Thousands of Dutch farmers drove their tractors to The Hague on Thursday to protest against the government’s proposals to cut nitrogen emissions by halving the country’s livestock or cutting nitrogen output by 70%.
The farmers say they are unfairly targeted by the new carbon emissions reduction legislation and that they lack respect and support from the public, media, and politicians. They also demand less government regulation, more pro-farmer policies, and more accountability for other polluting industries like Shell and Tata Steel.
The protest comes days before the Dutch provincial elections on March 15, in which a party representing farmers’ interests, the Farmers and Citizens Movement (BBB), is expected to perform well. The BBB leader Caroline Van der Plas said the government needed to look at “how many genuine asylum seekers the Netherlands can reasonably cope with” and that the country should not be “a dumping ground for refugees”.
The farmers’ protest was peaceful but caused traffic disruptions as police stopped some tractors from entering the city. The protesters carried banners reading “No farmers, no food,” and “There is no nitrogen ‘problem’” during the demonstration organized by the Farmers’ Defence Force group. Many also waved upside-down Dutch flags, which have become synonymous with farmers’ protests, and balloons with the logo of the far-right Forum for Democracy (FVD) party.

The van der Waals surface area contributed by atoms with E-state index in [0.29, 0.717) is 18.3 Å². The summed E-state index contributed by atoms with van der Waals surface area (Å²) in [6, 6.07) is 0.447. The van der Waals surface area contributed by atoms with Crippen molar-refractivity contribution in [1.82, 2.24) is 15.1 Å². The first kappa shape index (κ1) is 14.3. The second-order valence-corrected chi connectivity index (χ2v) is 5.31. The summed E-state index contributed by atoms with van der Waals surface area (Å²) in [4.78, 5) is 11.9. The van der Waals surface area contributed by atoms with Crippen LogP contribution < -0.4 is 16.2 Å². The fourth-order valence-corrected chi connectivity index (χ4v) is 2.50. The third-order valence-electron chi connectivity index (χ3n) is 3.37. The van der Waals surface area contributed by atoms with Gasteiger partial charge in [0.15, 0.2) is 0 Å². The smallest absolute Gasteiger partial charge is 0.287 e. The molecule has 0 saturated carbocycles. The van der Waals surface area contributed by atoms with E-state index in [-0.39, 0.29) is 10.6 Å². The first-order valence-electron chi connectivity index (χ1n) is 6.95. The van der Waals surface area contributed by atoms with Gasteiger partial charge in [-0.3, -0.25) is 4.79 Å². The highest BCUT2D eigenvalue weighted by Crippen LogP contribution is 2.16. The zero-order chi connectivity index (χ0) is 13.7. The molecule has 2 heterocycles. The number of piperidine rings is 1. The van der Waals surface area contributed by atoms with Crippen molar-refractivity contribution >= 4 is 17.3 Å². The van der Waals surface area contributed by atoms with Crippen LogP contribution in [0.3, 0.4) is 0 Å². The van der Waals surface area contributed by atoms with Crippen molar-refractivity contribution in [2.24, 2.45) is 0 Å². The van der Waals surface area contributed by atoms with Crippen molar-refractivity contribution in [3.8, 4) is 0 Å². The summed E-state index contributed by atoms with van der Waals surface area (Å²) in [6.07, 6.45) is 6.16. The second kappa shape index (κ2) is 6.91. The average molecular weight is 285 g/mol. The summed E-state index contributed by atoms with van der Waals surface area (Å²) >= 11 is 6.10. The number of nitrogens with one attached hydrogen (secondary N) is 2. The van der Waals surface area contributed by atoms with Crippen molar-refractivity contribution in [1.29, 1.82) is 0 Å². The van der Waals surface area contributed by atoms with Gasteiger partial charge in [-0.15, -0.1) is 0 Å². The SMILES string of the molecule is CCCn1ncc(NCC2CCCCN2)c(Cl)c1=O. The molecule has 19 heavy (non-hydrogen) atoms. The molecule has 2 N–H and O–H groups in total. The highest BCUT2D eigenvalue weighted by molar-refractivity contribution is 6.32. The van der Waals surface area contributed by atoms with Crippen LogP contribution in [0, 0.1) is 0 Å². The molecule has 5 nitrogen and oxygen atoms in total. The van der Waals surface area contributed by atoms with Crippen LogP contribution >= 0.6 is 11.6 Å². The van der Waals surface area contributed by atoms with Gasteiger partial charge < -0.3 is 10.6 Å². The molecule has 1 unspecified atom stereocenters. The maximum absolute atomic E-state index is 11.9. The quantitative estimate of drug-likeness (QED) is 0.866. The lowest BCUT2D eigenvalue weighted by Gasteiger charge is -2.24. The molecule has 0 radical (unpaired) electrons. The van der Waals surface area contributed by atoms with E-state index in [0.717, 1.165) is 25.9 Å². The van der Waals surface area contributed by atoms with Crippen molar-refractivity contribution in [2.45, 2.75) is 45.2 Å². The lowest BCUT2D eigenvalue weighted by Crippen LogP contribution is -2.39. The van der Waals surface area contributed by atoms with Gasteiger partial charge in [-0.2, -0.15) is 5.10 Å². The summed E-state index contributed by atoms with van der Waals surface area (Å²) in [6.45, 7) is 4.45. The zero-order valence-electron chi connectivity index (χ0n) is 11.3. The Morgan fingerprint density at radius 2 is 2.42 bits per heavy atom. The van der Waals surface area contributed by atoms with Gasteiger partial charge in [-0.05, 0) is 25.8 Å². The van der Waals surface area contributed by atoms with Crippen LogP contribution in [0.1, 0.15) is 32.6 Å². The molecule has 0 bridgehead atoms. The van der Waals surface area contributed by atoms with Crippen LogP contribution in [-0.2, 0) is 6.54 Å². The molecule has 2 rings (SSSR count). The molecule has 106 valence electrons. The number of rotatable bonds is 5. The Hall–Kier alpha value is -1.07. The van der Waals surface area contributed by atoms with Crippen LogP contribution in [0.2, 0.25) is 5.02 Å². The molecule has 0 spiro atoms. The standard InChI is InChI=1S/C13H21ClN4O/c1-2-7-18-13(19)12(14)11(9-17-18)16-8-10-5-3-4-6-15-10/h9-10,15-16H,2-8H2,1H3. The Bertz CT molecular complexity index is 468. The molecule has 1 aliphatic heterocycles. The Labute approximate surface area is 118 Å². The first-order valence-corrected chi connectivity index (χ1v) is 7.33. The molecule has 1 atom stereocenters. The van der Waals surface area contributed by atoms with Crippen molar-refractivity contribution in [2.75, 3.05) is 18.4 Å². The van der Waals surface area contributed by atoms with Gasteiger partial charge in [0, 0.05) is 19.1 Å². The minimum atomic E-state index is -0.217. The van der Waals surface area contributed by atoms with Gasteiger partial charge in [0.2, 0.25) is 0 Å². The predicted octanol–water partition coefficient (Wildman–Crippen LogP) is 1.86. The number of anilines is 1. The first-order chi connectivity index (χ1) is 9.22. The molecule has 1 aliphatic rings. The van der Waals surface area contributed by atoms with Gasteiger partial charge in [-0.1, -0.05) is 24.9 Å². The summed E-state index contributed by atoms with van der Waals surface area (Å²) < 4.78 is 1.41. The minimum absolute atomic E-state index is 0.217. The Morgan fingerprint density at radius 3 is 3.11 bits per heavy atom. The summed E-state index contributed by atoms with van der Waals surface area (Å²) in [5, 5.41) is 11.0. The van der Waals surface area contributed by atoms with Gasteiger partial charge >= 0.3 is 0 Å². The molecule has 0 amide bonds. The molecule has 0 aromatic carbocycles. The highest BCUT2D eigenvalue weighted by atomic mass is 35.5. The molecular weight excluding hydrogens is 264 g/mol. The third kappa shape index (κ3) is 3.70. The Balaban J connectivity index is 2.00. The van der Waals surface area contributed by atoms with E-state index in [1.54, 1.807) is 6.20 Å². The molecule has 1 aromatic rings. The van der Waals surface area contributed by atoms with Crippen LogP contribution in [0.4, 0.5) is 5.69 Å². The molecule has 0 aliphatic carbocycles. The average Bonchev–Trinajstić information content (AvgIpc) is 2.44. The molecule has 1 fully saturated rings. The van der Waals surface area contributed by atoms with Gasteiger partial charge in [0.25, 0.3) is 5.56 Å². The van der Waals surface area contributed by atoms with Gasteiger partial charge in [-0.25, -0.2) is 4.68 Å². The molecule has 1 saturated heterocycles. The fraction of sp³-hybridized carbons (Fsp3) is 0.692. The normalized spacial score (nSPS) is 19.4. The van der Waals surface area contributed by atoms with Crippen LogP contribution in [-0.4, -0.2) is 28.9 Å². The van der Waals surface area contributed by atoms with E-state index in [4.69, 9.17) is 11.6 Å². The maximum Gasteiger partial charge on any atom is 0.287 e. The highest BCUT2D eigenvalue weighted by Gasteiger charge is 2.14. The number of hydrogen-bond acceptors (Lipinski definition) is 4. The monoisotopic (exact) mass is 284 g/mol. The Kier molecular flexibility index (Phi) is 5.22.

Meanwhile, climate activists held a simultaneous demonstration a few kilometers away. Thousands of environmentalists blocked a major thoroughfare in an unauthorized protest against tax rules they say encourage the use of fossil fuels. Police used water cannon to disperse a group of about 100 of activists, including many who were blocking a highway. Environmentalists, led by the climate activist group Extinction Rebellion, scaled a wall next to the road they had blocked to hang a banner reading “Stop fossil subsidies”. Protesters are demanding an end to fuel tax exemptions for oil refineries and coal plants, introduced to avoid double taxation, as well as exemptions for the aviation and shipping industries that were agreed at the EU level.
The twin demonstrations prompted authorities to place army trucks near some crossroads to block the streets if tractors or other protest vehicles tried to drive into the city center.